Sisters Are Doing It for Themselves

Hannah Charman, founder of Sister Music, took time out of her busy schedule to talk to us about the women owned music agency. The multi award winning company specialises in music supervision, licensing, custom song-writing, music production, sonic branding/strategy, voice production and brand partnerships for all media.


Having worked in TV production Charman decided that music was where she was meant to be. After taking internships at music publishers and completing courses on music business she landed her first job at Sony Records. 


Historically the gender divide amongst composers creating music for media has been heavily weighted towards men and she wanted to change this. “We wanted to make a space where women and gender minorities could really thrive and feel supported. We are lucky in what we do that we can create real opportunities for the underrepresented talent in the music space – because they really are phenomenal! We always have creativity at the forefront of our collaborations and believe that championing diverse talent choices not only helps pave the way for a more equitable industry but also pushes creative boundaries leading to more exciting award worthy work.”


Charman and her team have recently finished working on the new Microsoft game ‘As Dusk Falls’. “We are so excited that now we can discuss the music we worked on for the game. This was our first foray into the gaming world, and it was a huge opportunity. We were so lucky to be trusted with our creative instincts and really let loose on developing the score, procuring the commercial music and commissioning the talent. It really makes a difference when a client comes to you as an expert in your field and lets you have a say creatively as to what makes it into the final product. Gives you the warm fuzzies. Also, the game itself is a real masterpiece and we can’t believe we were a part of such a triumphant project.”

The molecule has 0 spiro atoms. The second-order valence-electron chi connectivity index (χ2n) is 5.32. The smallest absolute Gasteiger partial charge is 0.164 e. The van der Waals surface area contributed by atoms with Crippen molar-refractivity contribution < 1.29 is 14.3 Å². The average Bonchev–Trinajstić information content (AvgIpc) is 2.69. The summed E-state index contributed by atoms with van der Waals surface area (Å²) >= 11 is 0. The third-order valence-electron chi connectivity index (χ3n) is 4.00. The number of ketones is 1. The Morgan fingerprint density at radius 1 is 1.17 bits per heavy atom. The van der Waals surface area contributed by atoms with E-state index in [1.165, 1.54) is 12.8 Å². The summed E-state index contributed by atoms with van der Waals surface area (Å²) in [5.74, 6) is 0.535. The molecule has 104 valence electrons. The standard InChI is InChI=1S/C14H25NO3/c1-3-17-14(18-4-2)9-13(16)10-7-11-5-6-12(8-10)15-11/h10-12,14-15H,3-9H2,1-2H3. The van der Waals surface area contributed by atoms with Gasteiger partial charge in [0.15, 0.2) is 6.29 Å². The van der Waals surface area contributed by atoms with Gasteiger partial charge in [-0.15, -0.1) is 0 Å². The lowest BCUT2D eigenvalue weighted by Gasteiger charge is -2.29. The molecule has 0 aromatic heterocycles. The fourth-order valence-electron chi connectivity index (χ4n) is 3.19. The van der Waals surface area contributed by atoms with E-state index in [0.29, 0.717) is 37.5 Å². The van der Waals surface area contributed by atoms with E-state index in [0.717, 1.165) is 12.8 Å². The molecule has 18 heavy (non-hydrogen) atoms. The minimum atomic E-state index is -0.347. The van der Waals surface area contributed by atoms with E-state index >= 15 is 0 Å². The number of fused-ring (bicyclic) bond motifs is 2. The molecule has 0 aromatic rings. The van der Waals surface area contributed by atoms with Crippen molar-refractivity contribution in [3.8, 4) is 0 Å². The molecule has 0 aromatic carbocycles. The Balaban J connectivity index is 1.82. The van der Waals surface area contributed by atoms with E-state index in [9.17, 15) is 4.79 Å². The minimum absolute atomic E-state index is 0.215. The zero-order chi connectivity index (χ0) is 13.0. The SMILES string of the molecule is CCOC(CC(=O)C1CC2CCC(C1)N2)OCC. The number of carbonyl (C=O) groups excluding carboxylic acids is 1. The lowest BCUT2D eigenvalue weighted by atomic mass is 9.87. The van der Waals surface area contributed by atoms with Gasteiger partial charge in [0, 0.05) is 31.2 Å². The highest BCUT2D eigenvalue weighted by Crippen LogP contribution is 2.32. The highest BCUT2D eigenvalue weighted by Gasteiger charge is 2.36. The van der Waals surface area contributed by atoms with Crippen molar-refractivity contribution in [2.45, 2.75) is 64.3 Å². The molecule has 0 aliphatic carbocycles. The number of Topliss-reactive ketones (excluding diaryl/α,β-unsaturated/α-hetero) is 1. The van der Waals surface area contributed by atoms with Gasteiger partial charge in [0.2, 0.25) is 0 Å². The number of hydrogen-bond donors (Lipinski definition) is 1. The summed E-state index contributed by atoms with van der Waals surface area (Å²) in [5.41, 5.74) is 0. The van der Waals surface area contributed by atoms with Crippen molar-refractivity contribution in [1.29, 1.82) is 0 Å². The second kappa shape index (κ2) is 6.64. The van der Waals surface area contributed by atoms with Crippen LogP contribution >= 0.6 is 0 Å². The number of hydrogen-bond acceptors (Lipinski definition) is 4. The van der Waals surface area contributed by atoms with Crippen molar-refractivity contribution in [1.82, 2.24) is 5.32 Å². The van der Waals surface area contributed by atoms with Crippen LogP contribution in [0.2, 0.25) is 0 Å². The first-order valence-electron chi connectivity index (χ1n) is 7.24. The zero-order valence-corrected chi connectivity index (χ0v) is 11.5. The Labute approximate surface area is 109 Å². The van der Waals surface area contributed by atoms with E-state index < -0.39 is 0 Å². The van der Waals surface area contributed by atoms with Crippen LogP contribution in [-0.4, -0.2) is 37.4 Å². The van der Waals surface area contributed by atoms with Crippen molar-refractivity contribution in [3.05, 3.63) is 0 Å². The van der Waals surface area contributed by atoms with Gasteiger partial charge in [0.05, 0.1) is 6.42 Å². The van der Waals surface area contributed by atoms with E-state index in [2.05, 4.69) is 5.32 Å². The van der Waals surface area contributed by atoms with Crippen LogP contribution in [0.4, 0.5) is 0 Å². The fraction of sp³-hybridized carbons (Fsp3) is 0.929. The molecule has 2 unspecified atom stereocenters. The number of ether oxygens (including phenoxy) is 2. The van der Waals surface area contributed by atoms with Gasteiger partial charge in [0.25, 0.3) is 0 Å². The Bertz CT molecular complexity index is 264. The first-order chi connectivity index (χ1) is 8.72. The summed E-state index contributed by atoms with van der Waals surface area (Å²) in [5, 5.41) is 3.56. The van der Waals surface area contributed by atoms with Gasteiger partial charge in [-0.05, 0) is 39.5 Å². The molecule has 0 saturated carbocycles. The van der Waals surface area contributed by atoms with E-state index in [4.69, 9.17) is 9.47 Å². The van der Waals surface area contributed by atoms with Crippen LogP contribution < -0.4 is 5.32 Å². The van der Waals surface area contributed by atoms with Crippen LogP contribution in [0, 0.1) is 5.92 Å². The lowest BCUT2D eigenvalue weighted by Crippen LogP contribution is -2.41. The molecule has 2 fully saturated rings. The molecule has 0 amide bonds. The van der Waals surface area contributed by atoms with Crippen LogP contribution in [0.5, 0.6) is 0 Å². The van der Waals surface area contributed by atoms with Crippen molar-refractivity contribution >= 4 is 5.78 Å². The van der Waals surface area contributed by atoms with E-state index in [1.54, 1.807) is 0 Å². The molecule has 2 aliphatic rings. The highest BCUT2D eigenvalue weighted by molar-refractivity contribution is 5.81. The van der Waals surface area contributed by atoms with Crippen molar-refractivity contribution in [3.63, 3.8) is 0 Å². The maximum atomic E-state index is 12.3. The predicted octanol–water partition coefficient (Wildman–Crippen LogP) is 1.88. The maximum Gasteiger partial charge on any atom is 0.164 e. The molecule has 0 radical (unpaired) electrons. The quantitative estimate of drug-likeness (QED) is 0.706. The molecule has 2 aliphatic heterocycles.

“From experience, every project wants to sound unique and have its own audio world that is recognisable to it. This is impossible if you are consistently working with the same musicians, every composer has their own flare. You wouldn’t hire the same actor for every film. There will be a composer out there who really aligns with the messaging in a communication, could be more authentic to your audience voices or just has something new and exciting that no one has heard before. This is ultimately what anyone would want for their project and we aim to deliver that. Pushing both underrepresented and authentic voices not only paves the way for equality but gives a project a fresh spin!”


Much of the agency’s job is scouring the globe for underrepresented talent. “It would be very easy for us to use the same handful of composers but the real excitement and something we love is finding new people with unique skills and a passion for their craft that we can help source commercial opportunities for. We also showcase this talent via collaborative album releases on our label and posts on our social media platforms to prove that the talent is out there, it’s just not getting the spotlight it deserves. Client side, we also always aim to inform the on the current disparity in this space through analysing and sharing statistics and pushing them to make informed and diverse choices when selecting their partners and suppliers.”


Why does Charman think women in engineering and production remains stagnant? “I think it is all about representation coming from the top. If more young girls who have a slight interest in the engineering and production side of the industry see more women being championed for creative work, paving the way and shouting about it, then they will feel encouraged to follow in their footsteps. Commissioners of music need to be giving these opportunities to a more diverse collection of people in order for their talent to shine and for them to inspire the next wave of amazing women to feel confident putting themselves into these environments.”


So what needs to change in the industry to get it to a more level playing field for women and diverse groups? “It needs to come from the top. We need more women in executive high power positions throughout the industry. We need every client engaging with music suppliers to really think about if they are looking at a diverse cross section of composers. The younger generation need to see more women and diverse groups winning and in order to that they need the opportunities to show what they can do.”



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